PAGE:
The artist in her studio, 2006
Georgia Russell was born in 1974 in Elgin, Scotland, and studied fine art at Aberdeen University and the Royal College of Art in London. She lives and works in Paris and has exhibited widely in Europe and the USA. Russell had several solo exhibitions with England & Co after leaving the RCA, and took part in many exhibitions curated by the gallery, including The Map Is Not the Territory series; Literary Constructs; and Persistent Obsessions. Her work has been featured in numerous publications and her practice has included several public art commissions in the UK.
Public collections that hold her work include the Pompidou in Paris and the Victoria and Albert Museum in London – one of the two Russell works acquired from England & Co for the V&A was exhibited in their display Mapping the Imagination.
Russell slashes, cuts and dissects printed matter, which she then manipulates and re-constructs into extravagant, ornamental, sculptural paper-works. The decorative qualities and inherent potential of her found ephemera are fully exploited as she transforms books, music scores, prints, newspapers, maps or photographs – sometimes with flamboyant colour and wild cutting, or with discreet play on the subject or title of her printed matter. Her works hover between object and image. Some works incorporate old musical scores are made as Russell feels that "music transcends language and is a trigger for the memory, poetry without words". Her rhythmic cut-out traceries with their accompanying shadows, function as "membranes of memories", looking as though they have been disturbed by a breeze or slight tremor. They evoke memories of music once heard, and represent 'our fading recollections of a time, person or place'.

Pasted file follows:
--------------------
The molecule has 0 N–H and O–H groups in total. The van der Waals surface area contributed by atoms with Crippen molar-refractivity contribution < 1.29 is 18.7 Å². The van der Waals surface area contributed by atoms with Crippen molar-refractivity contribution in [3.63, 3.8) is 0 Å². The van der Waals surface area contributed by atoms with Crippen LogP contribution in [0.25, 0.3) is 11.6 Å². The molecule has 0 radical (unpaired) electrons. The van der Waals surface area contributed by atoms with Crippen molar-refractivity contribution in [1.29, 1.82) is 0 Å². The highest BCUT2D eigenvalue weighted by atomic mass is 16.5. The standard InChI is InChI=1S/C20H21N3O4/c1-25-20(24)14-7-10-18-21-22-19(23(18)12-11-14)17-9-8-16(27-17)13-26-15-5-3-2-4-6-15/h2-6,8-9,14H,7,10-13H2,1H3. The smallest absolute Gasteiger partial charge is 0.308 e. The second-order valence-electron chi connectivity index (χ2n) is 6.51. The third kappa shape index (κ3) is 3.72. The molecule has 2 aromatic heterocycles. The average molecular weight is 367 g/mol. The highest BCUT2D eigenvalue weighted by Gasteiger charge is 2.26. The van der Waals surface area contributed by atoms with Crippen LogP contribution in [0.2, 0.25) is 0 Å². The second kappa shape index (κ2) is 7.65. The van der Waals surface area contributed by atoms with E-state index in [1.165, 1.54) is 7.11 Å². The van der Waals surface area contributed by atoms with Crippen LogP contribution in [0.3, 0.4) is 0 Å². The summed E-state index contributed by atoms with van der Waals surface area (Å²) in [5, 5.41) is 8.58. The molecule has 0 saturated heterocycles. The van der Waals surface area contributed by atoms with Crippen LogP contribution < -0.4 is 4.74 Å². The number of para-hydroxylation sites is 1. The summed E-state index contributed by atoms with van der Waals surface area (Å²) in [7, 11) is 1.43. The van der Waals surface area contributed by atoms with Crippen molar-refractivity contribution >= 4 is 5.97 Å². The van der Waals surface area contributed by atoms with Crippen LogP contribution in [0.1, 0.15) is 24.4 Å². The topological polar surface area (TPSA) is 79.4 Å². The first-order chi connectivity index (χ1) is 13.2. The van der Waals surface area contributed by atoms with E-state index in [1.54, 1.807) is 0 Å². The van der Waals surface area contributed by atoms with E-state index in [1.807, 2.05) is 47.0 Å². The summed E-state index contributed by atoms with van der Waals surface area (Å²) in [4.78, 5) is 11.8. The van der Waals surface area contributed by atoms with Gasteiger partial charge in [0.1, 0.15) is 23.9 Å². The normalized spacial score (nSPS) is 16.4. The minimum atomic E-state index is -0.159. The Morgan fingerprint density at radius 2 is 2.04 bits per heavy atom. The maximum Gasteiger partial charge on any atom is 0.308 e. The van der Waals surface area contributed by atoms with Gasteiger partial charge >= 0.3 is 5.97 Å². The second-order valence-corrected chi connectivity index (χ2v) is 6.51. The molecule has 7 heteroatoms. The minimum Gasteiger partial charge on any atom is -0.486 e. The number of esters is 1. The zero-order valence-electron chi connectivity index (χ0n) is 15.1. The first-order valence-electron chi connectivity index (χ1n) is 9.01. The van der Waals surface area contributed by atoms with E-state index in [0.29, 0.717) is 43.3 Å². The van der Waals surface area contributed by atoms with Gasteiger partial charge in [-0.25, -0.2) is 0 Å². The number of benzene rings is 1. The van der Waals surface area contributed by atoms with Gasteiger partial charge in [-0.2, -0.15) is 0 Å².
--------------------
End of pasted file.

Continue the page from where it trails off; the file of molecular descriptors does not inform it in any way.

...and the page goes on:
Russell's work with books began during an artists' residency in Paris while she was a student at the Royal College of Art. Old books have always seemed to her like sculptural objects "representing the many hands which have held them and the minds they have passed through". She says that she has always chosen something which "holds within it a sense of its own personal history, an object which has a secret life", and wants to resurrect her fragile materials and give them "a new life and new meaning". There is a simultaneous sense of loss and preservation in each construction, as she wants to retain and reclaim the past as much as her techniques attack it.
Illustrated catalogues: availability limited.